BILL'S PROFESSIONAL JOURNEY
More than thirty years ago I realised that I really had no idea how to live life well and, not knowing where to turn for answers, I began an intensive search. The first immensely fertile ground that I explored was the work of the Swiss psychiatrist, Carl Jung. I realised that this was the work I wanted to do but I needed the training. So once I had completed my degree in microbiology, I went back to university and trained as a clinical psychologist. Many answers emerged, my life improved significantly and I went on to establish busy private practices both in Cape Town and, later, in Harley Street, London.
Clinical psychology certainly had much to offer but it still left me feeling that something was missing. I wanted to deepen my understanding of the treatment of emotional and spiritual difficulties and so I did this by training in several forms of psychotherapy:
Cognitive Behavioral Therapy
Many more gems were unearthed but I knew that the search was far from over. Part of the problem was that clinical psychology and most forms of psychotherapy focus on mental illness. I wanted a much broader focus that included answers to my essential question: ‘How can we live well in a busy, modern world?’
Coaching was one of those professions that had a more positive approach and it became a valuable part of my work. But, even with all of this, I still felt that my understanding was far from complete. This led me to deepen my exploration of both western and eastern spiritual traditions. One of the many invaluable gifts that emerged from this was the experience of a profound part of ourselves that is peaceful, wise, and fundamentally happy. Meditation was an important catalyst for this realisation as were retreats and workshops with teachers such as Ram Dass, Sogyal Rinpoche and Jack Kornfield.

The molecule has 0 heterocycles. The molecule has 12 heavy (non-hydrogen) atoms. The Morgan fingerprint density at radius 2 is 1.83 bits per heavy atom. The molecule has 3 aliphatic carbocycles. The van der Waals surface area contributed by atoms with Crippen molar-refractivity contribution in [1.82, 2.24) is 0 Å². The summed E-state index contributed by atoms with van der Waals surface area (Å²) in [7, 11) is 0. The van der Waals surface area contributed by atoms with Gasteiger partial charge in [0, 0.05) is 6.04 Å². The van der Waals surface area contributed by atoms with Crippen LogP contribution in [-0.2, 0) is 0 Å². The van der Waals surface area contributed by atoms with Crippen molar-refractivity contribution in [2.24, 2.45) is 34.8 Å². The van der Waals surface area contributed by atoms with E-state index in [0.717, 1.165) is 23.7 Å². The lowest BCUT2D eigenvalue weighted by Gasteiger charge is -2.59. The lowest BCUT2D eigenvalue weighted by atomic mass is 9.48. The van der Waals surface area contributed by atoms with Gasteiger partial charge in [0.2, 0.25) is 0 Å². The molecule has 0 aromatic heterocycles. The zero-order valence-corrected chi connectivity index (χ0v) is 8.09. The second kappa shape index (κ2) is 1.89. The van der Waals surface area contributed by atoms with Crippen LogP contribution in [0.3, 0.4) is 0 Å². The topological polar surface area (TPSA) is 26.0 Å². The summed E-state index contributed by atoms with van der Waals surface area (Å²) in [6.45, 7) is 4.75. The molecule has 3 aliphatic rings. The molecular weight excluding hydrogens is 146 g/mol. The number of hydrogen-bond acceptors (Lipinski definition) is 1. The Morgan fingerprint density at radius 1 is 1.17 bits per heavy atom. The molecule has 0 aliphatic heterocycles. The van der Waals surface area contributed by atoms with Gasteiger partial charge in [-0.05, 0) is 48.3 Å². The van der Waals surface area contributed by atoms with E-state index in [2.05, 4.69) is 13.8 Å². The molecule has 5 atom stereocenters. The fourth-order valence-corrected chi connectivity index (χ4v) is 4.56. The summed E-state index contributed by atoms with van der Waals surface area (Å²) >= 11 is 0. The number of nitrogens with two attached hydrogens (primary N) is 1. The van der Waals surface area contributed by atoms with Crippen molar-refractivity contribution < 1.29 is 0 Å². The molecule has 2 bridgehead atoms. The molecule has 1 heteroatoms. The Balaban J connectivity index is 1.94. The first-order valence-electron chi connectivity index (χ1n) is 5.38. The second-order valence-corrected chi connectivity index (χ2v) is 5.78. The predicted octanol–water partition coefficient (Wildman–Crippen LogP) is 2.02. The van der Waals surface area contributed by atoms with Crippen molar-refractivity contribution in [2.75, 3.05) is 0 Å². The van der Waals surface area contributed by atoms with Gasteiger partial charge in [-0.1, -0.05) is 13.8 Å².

Still the search continued and, in the late 1990’s, I was drawn to explore the indigenous healing traditions. I trained as a Vision Quest Guide in the USA and later as a Doctor of Traditional African Medicine in Botswana. Despite the fact that I no longer practice in a traditional way, both of these experiences have added much to the richness and scope of the work.
Now, after more than thirty years, and with the help of teachers such as Eckhart Tolle, Adyashanti and Nirmala, I find that I am no longer searching. I continue to be curious – and I still very much enjoy learning – but it’s not driven by a feeling that ‘something is missing.’ Instead, there is a sense of a never-ending deepening of the process.